The “folks” he has good relationships with range from Hollywood mogul Steven Spielberg to U.S. President Bill Clinton. But Hanks seems to take it all with a grain of salt. “I’ve parlayed a night in the White House into a legendary friendship,” he jokes, referring to the
time last fall when he and his wife enjoyed a sleep-over at the Clintons’ place after a screening of Philadelphia. “It was a huge thrill, he says, “a very prestigious bed and breakfast. But it was very hard to sleep—‘Look at this, we’re in the White House for Chrissakes!’ ”
Like the overgrown kid in Big, however, Hanks is in a position to make his dreams come true. As a youth, he saw the movie 2001: A Space Odyssey 22 times, and now he gets to play a real astronaut in Apollo 13. As for the material rewards, Hanks says he is “very conservative with money—I Il try to live as modestly as I can for someone with too many houses.” t How many? ‘Three, I think, when I you come down to it: one here in town, a place in Malibu, and we’re trying to get a place in New j York.” But for transportation, Hanks relies on "one of those I four-wheel-drive things" and a Mazda Miata.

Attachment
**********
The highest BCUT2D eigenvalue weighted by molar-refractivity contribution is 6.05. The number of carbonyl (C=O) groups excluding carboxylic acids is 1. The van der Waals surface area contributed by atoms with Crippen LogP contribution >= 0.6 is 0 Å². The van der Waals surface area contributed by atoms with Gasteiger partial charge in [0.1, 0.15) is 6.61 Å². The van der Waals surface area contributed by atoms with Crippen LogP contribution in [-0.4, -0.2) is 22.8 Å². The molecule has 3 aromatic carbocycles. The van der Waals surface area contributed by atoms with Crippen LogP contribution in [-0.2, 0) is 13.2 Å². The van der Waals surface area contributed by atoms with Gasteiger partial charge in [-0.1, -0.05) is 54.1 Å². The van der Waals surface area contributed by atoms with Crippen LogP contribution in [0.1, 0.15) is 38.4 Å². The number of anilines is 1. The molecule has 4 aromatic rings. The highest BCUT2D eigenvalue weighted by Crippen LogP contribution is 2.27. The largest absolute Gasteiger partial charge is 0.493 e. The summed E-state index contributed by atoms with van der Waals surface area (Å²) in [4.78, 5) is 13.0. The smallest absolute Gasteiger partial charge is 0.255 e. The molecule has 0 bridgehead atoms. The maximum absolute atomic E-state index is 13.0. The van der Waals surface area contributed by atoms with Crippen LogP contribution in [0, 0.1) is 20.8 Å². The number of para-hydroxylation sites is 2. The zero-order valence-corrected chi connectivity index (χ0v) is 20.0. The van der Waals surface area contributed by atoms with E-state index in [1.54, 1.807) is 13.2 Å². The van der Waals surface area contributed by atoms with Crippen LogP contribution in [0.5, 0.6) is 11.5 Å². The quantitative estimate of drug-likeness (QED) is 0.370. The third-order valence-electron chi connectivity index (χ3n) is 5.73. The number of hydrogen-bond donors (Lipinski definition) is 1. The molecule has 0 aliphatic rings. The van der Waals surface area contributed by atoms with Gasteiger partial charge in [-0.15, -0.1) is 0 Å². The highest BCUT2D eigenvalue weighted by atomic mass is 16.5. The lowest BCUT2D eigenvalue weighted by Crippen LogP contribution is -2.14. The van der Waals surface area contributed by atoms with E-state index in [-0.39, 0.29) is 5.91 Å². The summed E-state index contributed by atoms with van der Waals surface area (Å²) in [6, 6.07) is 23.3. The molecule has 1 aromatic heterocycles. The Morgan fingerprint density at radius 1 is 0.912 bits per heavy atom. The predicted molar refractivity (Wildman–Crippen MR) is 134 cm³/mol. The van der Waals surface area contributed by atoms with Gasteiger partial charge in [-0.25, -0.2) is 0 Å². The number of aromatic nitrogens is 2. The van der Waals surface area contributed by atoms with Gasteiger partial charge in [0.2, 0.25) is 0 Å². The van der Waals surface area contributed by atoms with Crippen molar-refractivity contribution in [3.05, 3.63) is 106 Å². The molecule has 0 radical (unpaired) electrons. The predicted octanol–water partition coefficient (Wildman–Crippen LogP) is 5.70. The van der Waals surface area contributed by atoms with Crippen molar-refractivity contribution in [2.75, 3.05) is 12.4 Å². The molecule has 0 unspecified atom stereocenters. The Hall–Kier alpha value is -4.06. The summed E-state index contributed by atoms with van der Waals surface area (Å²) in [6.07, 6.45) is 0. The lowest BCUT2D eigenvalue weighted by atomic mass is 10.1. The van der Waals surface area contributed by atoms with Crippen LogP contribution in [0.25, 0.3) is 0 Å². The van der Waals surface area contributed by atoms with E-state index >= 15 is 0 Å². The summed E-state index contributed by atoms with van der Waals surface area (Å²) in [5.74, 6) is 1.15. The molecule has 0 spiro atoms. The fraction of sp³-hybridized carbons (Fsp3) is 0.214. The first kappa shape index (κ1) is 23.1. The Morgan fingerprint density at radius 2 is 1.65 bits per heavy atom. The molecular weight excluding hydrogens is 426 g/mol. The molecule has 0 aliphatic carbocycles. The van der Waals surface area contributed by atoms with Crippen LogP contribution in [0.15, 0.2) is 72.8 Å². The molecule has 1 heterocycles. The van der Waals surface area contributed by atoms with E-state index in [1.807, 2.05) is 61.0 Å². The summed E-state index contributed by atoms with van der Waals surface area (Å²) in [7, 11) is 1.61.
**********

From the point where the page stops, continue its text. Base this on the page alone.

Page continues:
Not a Ferrari, a Porsche or a Mercedes. A dinky little Miata—a girly little sports car for a movie star who stands over six feet tall. Hanks is unapologetic: “I buy cars that I don’t want to worry about. They’re disposable. Let them get scratched up. My life is too jammed up with worry anyway.” What is there to worry about? “You know,” he says, “making sure that those kids get to the dentist on time. Making sure that the age of 38 sees the age of 39.” Hanks laughs. And as he gets up to stretch his legs before the next interview, he politely asks the publicist if he could get some more tea, and an oatmeal cookie. □